In Table 1, variables related to elevated UAE were age (P < 0·001), waist circumference (P < 0·001), diabetes (P < 0·001), hypertension (P < 0·001) and PTH quartiles (P = 0·001), whereas sex (P = 0·949), BMI (P = 0·429), lipid status (P = 0·470), eGFR (P = 0·246), smoking (P = 0·174), physical activity (P = 0·117), alcohol use (P = 0·852) and vitamin D (P = 0·899) did not show significant associations.
Table 1. Characteristics of study participants by elevated UAE
|Variables||Optimal UAE (UACR <10 mg/g)||Elevated UAE (UACR ≥10 mg/g)||P valuea|
|Unweighted, n||2169||728|| |
|Male||46·9 (1·1)||47·1 (2·4)||0·949|
|Female||53·1 (1·1)||52·9 (2·4)|
|50–59||52·8 (1·4)||37·3 (2·4)||<0·001|
|60–69||27·6 (1·1)||31·2 (2·0)|
|70–79||16·7 (0·9)||24·3 (1·8)|
|Above 80||3·0 (0·4)||7·3 (1·0)|
|Normal||37·6 (1·5)||35·5 (2·2)||0·429|
|Overweight||28·3 (1·1)||26·9 (2·1)|
|Obesity||34·1 (1·4)||37·6 (2·2)|
|Waist circumference (cm)|
|Normal||67·5 (1·5)||59·0 (2·2)||<0·001|
|Abdominal obesity||32·5 (1·5)||41·0 (2·2)|
|Normal||66·1 (1·3)||48·7 (2·1)||<0·001|
|Prediabetes||27·0 (1·2)||29·7 (2·0)|
|Diabetes||6·9 (0·7)||21·6 (1·9)|
|Normal||44·1 (1·4)||26·4 (2·1)||<0·001|
|Prehypertension||40·7 (1·3)||43·3 (1·2)|
|Hypertension||15·3 (1·0)||19·1 (1·1)|
|Normal||56·7 (1·4)||58·2 (2·3)||0·470|
|Borderline||32·9 (1·3)||30·3 (2·2)|
|High||10·3 (0·9)||11·6 (1·5)|
|Quartiles of eGFR (ml/min)|
|1st (≥95·8)||27·2 (1·5)||24·6 (1·9)||0·246|
|2nd (85·7–95·8)||25·5 (1·3)||24·4 (2·0)|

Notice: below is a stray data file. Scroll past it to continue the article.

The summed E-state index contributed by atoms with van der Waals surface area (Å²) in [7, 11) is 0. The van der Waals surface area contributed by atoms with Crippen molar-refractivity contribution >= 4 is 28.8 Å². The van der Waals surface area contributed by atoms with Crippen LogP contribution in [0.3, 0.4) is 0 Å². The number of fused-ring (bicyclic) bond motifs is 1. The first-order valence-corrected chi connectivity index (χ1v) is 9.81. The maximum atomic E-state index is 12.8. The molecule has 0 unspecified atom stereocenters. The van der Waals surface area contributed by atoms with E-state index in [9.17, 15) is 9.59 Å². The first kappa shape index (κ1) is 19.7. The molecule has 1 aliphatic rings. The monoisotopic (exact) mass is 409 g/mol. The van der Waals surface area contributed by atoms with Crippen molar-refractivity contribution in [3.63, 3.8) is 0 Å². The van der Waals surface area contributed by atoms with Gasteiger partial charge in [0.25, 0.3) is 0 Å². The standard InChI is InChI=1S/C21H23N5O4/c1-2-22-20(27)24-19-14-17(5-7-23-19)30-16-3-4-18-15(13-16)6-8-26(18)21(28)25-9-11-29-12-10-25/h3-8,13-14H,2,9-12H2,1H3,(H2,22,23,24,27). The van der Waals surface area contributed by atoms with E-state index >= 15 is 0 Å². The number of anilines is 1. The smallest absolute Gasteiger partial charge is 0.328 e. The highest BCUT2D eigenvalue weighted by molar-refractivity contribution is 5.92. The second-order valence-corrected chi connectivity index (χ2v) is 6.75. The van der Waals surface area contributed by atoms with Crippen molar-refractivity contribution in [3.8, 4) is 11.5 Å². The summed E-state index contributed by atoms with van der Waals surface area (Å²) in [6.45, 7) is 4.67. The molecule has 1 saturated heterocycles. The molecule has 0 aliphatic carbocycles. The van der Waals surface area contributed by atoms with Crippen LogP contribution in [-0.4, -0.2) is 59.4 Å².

|3rd (76·3–85·7)||25·8 (1·3)||25·2 (2·0)|
|4th (<76·3)||21·5 (1·2)||25·8 (2·0)|
|None||55·3 (1·2)||53·2 (2·4)||0·174|
|Former||25·5 (1·2)||23·6 (2·1)|
|Current||19·0 (1·1)||23·2 (1·9)|
|None||59·3 (1·2)||59·8 (2·3)||0·852|
|Regular drinking||40·7 (1·2)||40·2 (2·3)|
|None||47·7 (1·4)||53·1 (2·6)||0·117|
|Mild||31·8 (1·3)||31·1 (2·2)|
|Moderate||7·5 (0·7)||5·6 (1·0)|
|Vigorous||13·0 (1·1)||10·2 (1·4)|
|Vitamin D (ng/ml)||18·8 (0·3)||18·9 (0·4)||0·899|
|PTH (pg/ml)||64·8 (0·7)||71·5 (1·5)||<0·001|
When UACR was examined as a continuous outcome variable, PTH level was positively associated with UACR (in fully adjusted model: beta coefficient = 0·336, P = 0·003; data not shown). However, vitamin D level did not show a significant association with UACR (in fully adjusted model: beta coefficient = 0·001, P = 0·852; data not shown).
A stepwise increase in proportion of elevated UAE (21·8%, 23·2%, 23·2%, 31·8%; P for trend = 0·002) was observed with increasing quartiles of PTH (Fig. 1). In logistic regression analysis, after adjusting for potential confounders (sex, age, BMI, waist circumference, diabetes, hypertension, lipid, smoking, alcohol, physical activity status), a similar stepwise increase in odds ratio was observed with increasing PTH quartiles (Table 2, model 1, P for trend = 0·001). This association remained significant even after further adjustment was made for eGFR and vitamin D (Table 2, model 2, P for trend = 0·001; model 3, P for trend = 0·001). Subjects in the highest quartile of PTH levels had an increased likelihood of elevated UAE compared to those with lowest PTH levels in adjusted model (Table 2, model 3, odds ratio (OR) 1·72, 95% confidence interval (CI) 1·26–2·33, P for trend = 0·001). In contrast, there were no significant relationships between vitamin D and elevated UAE in any models (Table 3).
Table 2. Adjusted odds ratios of elevated UAE by quartiles of PTH
| ||Quartiles of PTH (pg/ml)||P for trenda|
|1st (<50·2)||2nd (50·2–62·1)||3rd (62·1–77·9)||4th (≥77·9)|
|Model 1||1·00 (reference)||1·07 (0·77–1·49)||1·11 (0·82–1·48)||1·67 (1·24–2·30)||0·001|